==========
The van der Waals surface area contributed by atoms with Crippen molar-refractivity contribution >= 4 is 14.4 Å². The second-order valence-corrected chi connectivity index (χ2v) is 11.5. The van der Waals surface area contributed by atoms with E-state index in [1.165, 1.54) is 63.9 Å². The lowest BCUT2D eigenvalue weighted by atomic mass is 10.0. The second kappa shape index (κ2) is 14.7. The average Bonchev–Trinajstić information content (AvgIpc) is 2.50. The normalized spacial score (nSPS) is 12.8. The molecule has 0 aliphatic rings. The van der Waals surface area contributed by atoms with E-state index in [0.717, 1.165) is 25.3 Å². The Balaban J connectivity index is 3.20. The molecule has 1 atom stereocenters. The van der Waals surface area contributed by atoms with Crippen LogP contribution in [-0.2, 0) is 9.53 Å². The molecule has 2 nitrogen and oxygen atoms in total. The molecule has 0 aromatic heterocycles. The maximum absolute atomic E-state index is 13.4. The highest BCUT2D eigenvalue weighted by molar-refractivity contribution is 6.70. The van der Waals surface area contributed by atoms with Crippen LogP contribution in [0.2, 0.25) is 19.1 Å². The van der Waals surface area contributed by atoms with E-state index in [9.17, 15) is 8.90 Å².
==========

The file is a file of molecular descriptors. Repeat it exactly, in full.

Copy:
The van der Waals surface area contributed by atoms with Crippen molar-refractivity contribution >= 4 is 14.4 Å². The second-order valence-corrected chi connectivity index (χ2v) is 11.5. The van der Waals surface area contributed by atoms with E-state index in [1.165, 1.54) is 63.9 Å². The lowest BCUT2D eigenvalue weighted by atomic mass is 10.0. The second kappa shape index (κ2) is 14.7. The average Bonchev–Trinajstić information content (AvgIpc) is 2.50. The normalized spacial score (nSPS) is 12.8. The molecule has 0 aliphatic rings. The van der Waals surface area contributed by atoms with E-state index in [0.717, 1.165) is 25.3 Å². The Balaban J connectivity index is 3.20. The molecule has 1 atom stereocenters. The van der Waals surface area contributed by atoms with Crippen LogP contribution in [-0.2, 0) is 9.53 Å². The molecule has 2 nitrogen and oxygen atoms in total. The molecule has 0 aromatic heterocycles. The maximum absolute atomic E-state index is 13.4. The highest BCUT2D eigenvalue weighted by molar-refractivity contribution is 6.70. The van der Waals surface area contributed by atoms with Crippen LogP contribution in [0.2, 0.25) is 19.1 Å². The van der Waals surface area contributed by atoms with E-state index in [9.17, 15) is 8.90 Å².